Research about metacognition and its implications for learning and instruction have become a central issue in education. The call for teaching metacognitive skills is considered one of the three main implications for instruction that emerged from over three decades of research about how people learn; the two additional implications being: (a) the call for teachers to draw out and consider students’ preexisting understandings, and (b) the call to replace superficial coverage of all topics in a subject area with in-depth coverage of fewer topics that allows key concepts in that discipline to be understood. Metacognition is significant across the curriculum and an emphasis on metacognition needs to accompany instruction in each of the school disciplines (Bransford et al. 2000).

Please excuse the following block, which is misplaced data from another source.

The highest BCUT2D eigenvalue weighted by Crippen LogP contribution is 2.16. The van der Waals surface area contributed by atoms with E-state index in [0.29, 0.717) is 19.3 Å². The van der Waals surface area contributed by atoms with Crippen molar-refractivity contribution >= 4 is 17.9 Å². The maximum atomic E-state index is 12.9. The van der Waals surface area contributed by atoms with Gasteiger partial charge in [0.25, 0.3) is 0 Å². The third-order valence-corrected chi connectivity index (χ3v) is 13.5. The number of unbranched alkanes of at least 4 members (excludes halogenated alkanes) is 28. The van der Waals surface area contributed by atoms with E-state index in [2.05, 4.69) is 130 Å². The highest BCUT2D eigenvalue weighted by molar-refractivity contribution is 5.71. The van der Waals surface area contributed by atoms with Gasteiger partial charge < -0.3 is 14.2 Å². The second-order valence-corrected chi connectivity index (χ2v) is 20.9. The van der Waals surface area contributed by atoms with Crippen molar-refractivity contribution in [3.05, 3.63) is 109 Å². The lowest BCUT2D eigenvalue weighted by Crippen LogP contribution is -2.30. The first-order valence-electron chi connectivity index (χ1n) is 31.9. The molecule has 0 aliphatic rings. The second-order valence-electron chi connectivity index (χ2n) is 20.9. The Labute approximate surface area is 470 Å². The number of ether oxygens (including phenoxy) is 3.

|Title of host publication
|Metacognition in science education
|Subtitle of host publication
|trends in current research
|Springer Science and Business Media B.V.
|Number of pages
|Published - 2012
|Contemporary Trends and Issues in Science Education
Bibliographical notePublisher Copyright:
© Springer Science +Business Media B.V. 2012.
- Metacognitive Components
- Metacognitive Knowledge
- Metacognitive Thinking
- Metacognitive Tools
- Preexisting Understandings